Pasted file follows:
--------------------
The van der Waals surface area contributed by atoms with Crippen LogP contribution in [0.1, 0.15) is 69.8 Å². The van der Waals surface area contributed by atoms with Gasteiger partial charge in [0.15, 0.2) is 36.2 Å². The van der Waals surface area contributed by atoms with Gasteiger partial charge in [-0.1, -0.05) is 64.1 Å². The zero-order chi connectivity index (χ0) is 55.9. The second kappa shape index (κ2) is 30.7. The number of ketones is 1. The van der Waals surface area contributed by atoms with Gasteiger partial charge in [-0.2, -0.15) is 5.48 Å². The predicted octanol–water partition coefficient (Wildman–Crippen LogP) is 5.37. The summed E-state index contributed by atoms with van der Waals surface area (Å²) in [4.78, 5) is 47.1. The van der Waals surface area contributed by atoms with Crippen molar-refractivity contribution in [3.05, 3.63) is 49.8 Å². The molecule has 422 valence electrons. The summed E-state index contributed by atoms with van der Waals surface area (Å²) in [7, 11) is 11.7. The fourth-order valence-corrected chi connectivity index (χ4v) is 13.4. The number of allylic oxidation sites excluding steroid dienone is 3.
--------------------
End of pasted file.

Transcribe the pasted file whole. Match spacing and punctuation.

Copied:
The van der Waals surface area contributed by atoms with Crippen LogP contribution in [0.1, 0.15) is 69.8 Å². The van der Waals surface area contributed by atoms with Gasteiger partial charge in [0.15, 0.2) is 36.2 Å². The van der Waals surface area contributed by atoms with Gasteiger partial charge in [-0.1, -0.05) is 64.1 Å². The zero-order chi connectivity index (χ0) is 55.9. The second kappa shape index (κ2) is 30.7. The number of ketones is 1. The van der Waals surface area contributed by atoms with Gasteiger partial charge in [-0.2, -0.15) is 5.48 Å². The predicted octanol–water partition coefficient (Wildman–Crippen LogP) is 5.37. The summed E-state index contributed by atoms with van der Waals surface area (Å²) in [4.78, 5) is 47.1. The van der Waals surface area contributed by atoms with Crippen molar-refractivity contribution in [3.05, 3.63) is 49.8 Å². The molecule has 422 valence electrons. The summed E-state index contributed by atoms with van der Waals surface area (Å²) in [7, 11) is 11.7. The fourth-order valence-corrected chi connectivity index (χ4v) is 13.4. The number of allylic oxidation sites excluding steroid dienone is 3.